Abraham and Eugenia: Stories from Jewish Cuba

From Wikipedia, the free encyclopedia
Jump to navigation Jump to search

Abraham and Eugenia: Stories From Jewish Cuba is a 1994 documentary directed by American Bonnie Burt.[1]

Summary[edit]

Abraham and Eugenia: Stories From Jewish Cuba tells the story of two people living on the communist island nation who have held onto their faith in the years since the revolution.

Abraham, a Jewish-Cuban and the only kosher butcher left in Havana, expresses the intensity of pressure to integrate into the society. He acknowledges that there is a lack of anti-Semitism, which makes it easier to get along. But Abraham is concerned that without working at it, the younger generation will live "as an average Cuban" and fail to carry on Jewish traditions.

Soon after Castro took power in 1959 up until the early 1990s, 94% of the Jewish population left Cuba. Before then, there had been 15,000 Jews in Havana alone. Shortly after the fall of the USSR, the communist party of Cuba announced a relaxation of some of their principles and the toleration of religion. But with the fall of the Soviet Union, aid to Cuba was stopped and people suffered material shortages: in 1994 Bonnie Burt traveled to Cuba and found there was a lack of medication, power outages are an everyday occurrence, and groceries per-household are extensively limited throughout the island. Within these conditions, she filmed Abraham and Eugenia, and a revival of Judaism in Cuba.

Burt shows Abraham preparing for his son Yacob's Bar Mitzvah. It is the first such event in Havana in over 15 years. At the service Abraham notes that their congregation has not had a rabbi in about 30 years, but they have been able to persevere.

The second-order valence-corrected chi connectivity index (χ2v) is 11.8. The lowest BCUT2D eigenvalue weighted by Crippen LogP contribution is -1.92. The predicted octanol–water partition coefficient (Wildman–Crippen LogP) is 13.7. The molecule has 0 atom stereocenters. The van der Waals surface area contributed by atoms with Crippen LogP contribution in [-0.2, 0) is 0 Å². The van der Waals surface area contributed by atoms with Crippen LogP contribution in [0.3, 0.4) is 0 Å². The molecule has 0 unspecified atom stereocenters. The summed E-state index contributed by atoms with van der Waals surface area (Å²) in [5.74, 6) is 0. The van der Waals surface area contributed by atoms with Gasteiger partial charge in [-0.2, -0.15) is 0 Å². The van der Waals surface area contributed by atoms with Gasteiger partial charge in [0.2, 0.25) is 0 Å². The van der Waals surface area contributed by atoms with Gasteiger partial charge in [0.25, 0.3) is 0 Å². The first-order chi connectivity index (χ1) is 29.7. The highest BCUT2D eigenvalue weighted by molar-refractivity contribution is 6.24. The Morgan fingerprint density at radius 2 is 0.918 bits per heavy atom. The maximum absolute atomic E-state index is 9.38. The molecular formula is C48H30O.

In the rural, undeveloped area of Cuba's inland, Burt introduces Eugenia and her sister. They were raised in the same countryside that developed the radical leaders of the Cuban Revolution. Eugenia and her sister wanted to respect their religious father's desire that they wed men only of the Jewish faith, but found it impossible to find mates when most of the remaining Jews lived in Havana. By the time the women reached their 30s, they decided to marry Gentiles rather than remain single forever. With her husband's understanding, Eugenia was rearing their children as Jews.[2]

The Jewish population is at a significantly low level; the pious societies of Camagüey, Cienfuegos and Santiago stand at fewer than 100 Jews per town. They lack synagogues to congregate and worship in. To strengthen Jewish living and retain a quorum of Jewish men, more people are considered necessary.

The documentary notes that Cuba's Jews had been from both Sephardic and Ashkenazy traditions, coming from Turkey, Poland, Germany and other parts of Europe, with most immigrants having arrived. With the liberalization of policies in the 1990s in Cuba, they hoped to attract new immigrants.

Reception[edit]

Paul Kaplan of Library Journal described Abraham and Eugenia: Stories from Jewish Cuba as "a very thoughtful film, easy to view with its large English subtitles. It is recommended for school and public libraries that emphasize Jewish, Latin American, or ethnic studies."[2]

Notes[edit]

  1. ^ Bonnie Burt (March 2005). "Abraham and Eugenia: Stories From Jewish Cuba". Women Make Movies. Retrieved July 25, 2005.
  2. ^ a b Paul Kaplan, Review: "Abraham and Eugenia: Stories of Cuban Jews", Library Journal, March 1997, at Jews of Cuba website, accessed 24 August 2014

See also[edit]

References[edit]

External links[edit]